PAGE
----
Berkeley Castle in Gloucestershire still bares the ghostly scars of King Edward II’s brutal murder in 1327, says RICK HALE
Violent and unexpected death, including murder, is often cited as being a reason for a haunting.
Many lost souls are forced to wander this world for all time after meeting their fates at the hands of their fellow man.
Castles across the United Kingdom are thought to be haunted because of this and Gloucestershire’s Berkeley Castle, a gem in British history, is one such place.
It was there that a lust for power led to the violent and torturous death of a king. Resulting in a bizarre haunting that stands to this day.
History of Berkeley Castle
Berkeley Castle adorns the English countryside and is a Grade I listed building that has remained in possession of the Berkeley family since the 12th century.
The castle that is loved by the people of Gloucestershire is not the first fortress to stand on the site.
The first castle was a motte and bailey structure built in 1067 by William FitzOsbern shortly after the Norman conquest of Britain.
The original castle was held by three generations of de Berkeley until 1152 when Roger de Berkeley committed the unforgivable act of not pledging his loyalty to the royal house of Plantagenet during the dark days of ‘The Anarchy.’
This perceived betrayal caused Roger de Berkeley to lose his house and lands. When he was gone, the house was given to Robert Fitzharding, Burgess of Bristol.
Fitzharding was the founder of the Berkeley clan who have possessed the castle for eight centuries.
Before the event that would define Berkeley Castle for all time, there were two major conflicts directly involving Berkeley Castle.
In 1470, Thomas Talbot, the 2nd Viscount Lisle, and William Berkeley, the 2nd Baron Berkley, found themselves in a heated debate concerning ownership of Berkeley Castle.
Each man believed they were the rightful heir of the castle and deserved to live in it. So, in order to determine who should possess the castle, Talbot challenged Berkeley to a battle at Nibley Green.
In the end, Talbot was no match for his opponent on the battlefield. His army was defeated and Talbot was killed.
And during the Civil War, forces loyal to Parliament besieged and captured Berkeley Castle. The walls were destroyed but the Berkeley family held on to their ancestral home.
Now, one would think that the souls of those who died in these two battles are the ones who wander Berkeley. Unfortunately, you would be wrong.
Gore and Violence at Berkeley Castle
But rather it is a former King of England who suffered an unthinkable murder that still haunts Berkeley Castle.
Edward II, to put it bluntly, was a terrible king. He was known to show favouritism to friends. He was reportedly incompetent, quick to anger and could not make a decision to save his life. He has gone down in history as one of Britain’s worst monarchs.
Seeing that he was incapable of change, Queen Isabella and her lover, Roger Mortimer deposed the king and imprisoned him in the dungeon of Berkeley Castle.
But it wasn’t just any dungeon where the most powerful man in England was being held.
For five months Edward lived among the vile filth of the castle. Feces and dead, discarded carcasses of animals were his only companions.
When his supporters discovered where the king was being held,they staged a daring rescue. Sadly, it was short lived and Edward was recaptured and sent back to Berkeley Castle and tossed once again into the dungeon.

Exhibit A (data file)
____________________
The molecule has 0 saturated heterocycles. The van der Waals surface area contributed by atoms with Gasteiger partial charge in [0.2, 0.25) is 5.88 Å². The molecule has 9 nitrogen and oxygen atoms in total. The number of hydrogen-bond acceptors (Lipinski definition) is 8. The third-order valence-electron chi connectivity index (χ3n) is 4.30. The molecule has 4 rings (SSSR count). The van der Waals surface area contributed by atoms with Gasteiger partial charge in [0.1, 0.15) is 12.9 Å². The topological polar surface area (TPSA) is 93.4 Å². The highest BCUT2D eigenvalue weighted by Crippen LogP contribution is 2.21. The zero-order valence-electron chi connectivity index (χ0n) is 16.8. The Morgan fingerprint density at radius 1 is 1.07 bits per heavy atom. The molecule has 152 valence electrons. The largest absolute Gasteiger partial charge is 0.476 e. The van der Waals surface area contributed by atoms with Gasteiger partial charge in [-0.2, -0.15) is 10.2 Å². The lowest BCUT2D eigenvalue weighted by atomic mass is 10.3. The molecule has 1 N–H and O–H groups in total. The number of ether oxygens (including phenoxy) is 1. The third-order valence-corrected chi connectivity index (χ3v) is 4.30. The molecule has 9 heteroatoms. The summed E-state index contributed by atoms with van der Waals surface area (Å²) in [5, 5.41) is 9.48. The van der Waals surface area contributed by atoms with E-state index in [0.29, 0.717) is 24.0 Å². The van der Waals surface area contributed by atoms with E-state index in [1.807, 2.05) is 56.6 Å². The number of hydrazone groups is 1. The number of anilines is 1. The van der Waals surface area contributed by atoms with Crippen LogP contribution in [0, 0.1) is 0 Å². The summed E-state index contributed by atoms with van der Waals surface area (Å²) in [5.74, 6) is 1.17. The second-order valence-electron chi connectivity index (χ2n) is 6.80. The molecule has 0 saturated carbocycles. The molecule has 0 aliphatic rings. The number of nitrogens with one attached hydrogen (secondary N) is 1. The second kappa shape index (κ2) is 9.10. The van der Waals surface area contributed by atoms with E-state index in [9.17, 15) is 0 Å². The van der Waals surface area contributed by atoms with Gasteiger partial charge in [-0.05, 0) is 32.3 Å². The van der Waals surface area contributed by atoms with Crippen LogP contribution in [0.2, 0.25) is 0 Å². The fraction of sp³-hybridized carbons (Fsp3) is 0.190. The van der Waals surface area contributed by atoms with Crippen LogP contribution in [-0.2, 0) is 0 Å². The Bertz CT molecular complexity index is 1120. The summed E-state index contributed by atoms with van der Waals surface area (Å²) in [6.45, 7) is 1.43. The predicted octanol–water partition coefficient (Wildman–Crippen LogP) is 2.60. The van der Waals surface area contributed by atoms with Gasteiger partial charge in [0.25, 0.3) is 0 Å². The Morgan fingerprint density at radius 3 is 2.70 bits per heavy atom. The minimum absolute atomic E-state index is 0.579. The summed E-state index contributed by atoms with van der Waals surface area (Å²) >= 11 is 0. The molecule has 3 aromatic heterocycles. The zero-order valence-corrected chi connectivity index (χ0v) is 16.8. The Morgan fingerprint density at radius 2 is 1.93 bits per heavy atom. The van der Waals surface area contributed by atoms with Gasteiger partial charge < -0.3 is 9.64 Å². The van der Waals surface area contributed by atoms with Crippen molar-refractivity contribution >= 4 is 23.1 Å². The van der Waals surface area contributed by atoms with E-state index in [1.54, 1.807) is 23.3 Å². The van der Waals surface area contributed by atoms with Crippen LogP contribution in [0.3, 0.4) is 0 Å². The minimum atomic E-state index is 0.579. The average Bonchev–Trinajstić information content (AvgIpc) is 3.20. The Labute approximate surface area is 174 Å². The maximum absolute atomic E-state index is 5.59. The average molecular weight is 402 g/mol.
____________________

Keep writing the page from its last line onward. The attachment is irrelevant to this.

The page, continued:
Not wanting to take the chance of another rescue attempt, Isabella gave the order to put her husband, the King, to death.
In those days an execution was typically carried out as a swift hanging or a bloody beheading.
But the queen didn’t just want her husband dead, she wanted to thoroughly humiliate him in the most painful way imaginable.
Murder of a King
According to legend, in September 1327, Roger Mortimer’s goons fell on the king as he was sleeping in his vile bed of dead animals.
One man held him down while the other man shoved a blazing hot poker up the king’s most notorious orifice, his rectum.
It wasn’t long before Edward died, screaming in anguish and begging for mercy. Those screams are said to still be heard where he died centuries ago.
Long ago the room where Edward lived out his final days before his sadistic murder was cleaned out and people can visit it.
Visitors have reported an unnatural cold in the dungeon that penetrates to their very being. While others experience an intense, almost overwhelming, feeling of dread and despair.
This may be enough to send many fleeing from the former dungeon in terror, but it’s the screams that truly put a fright in the unsuspecting tourist.
It’s believed the final pain-filled moments of Edward II life are recorded on the stones of the dungeon and replays itself when the time is right.
His anguished screams echo off the stone walls of the dungeon and reverberate throughout the castle.
The screams serve as a reminder that such inhumanity should never be visited upon another human being ever again.
The Berkeley family have graciously opened the doors of their home, Berkeley Castle for tours and visitors.
It has become a popular wedding venue and visitors can walk among the finely manicured gardens of this lovely castle.
Keep in mind if you should tour this architectural gem, be respectful as it is a private home. And if you should find yourself there in September you may just here the horrific screams of a long dead king.
READ: The George and Pilgrims Hotel and Berkeley Castle: Great British Ghosts (S2, E2)
Have you seen a ghost at Berkeley Castle? Tell us about it in the comments section below!